The hardcover was entitled, Debating the Past: Music, Memory, and Identity in the Andes by Raúl R. Romero. The author was a native of Peru who spent a great deal of his life in the city known as Huancayo, which is located in a Peruvian region known as the Mantaro Valley. He begins his focus with this city that is heavy on traditional culture, especially in relation to music. The book extensively compares the three styles of music: traditional, modern, and radical. Romero maintains specific examples within the Peruvian music culture, but even more specifically to the Mantaro Valley region in which he is familiar with. He illustrates a time line for the different musical traditions and evolutions of music while comparing them based on extensive research. He also really gets his hands dirty by going in and actually conversing with locals on the topic. Even though there is no real answer to which style is more “authentic” than another due to it being a mere question of opinion, he presents all sides of the story with as minimal of a bias as one can.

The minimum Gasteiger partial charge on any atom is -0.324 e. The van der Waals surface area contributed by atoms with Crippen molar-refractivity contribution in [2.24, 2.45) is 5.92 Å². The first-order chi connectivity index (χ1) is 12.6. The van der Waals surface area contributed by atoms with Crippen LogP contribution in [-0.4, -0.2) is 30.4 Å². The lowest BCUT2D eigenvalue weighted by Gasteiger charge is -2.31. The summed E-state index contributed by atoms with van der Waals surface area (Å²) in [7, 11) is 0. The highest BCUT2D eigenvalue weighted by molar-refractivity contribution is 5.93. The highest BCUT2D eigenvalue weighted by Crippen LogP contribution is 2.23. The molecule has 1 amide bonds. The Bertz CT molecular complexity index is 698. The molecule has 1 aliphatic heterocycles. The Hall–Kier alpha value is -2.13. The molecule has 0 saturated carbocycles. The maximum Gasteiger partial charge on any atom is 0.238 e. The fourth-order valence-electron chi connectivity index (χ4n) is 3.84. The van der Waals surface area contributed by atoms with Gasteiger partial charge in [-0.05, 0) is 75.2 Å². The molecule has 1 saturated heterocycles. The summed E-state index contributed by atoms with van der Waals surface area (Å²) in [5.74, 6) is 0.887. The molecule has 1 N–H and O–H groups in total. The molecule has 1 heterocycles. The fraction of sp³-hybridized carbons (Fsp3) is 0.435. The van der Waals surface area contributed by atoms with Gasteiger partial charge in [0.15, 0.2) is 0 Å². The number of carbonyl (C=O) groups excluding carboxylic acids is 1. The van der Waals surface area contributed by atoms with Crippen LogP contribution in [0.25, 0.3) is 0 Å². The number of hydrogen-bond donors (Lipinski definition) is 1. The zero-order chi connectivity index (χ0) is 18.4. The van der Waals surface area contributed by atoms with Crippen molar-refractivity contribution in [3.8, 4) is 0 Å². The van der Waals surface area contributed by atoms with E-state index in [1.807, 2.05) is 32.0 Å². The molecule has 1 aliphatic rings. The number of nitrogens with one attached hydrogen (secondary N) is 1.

The traditional point of view is that the music of their festivals, rituals, and people should not be altered in any way. Evolution is rejected as well as the combination of styles or genres, and they believe television and radio have corrupted people’s views of their customary music. They strive to maintain what they consider to be a “pure” sound (and dance because of its affinity with music), which leaves them heavily focused on the past. For instance, Orquesta típicas are music ensembles in the Mantaro Valley region that are traditionally played only with clarinets. Since the clarinet is the historical instrument of choice for that particular ritual, traditionalists reject the idea of developing these ensembles with modern instruments like the saxophone.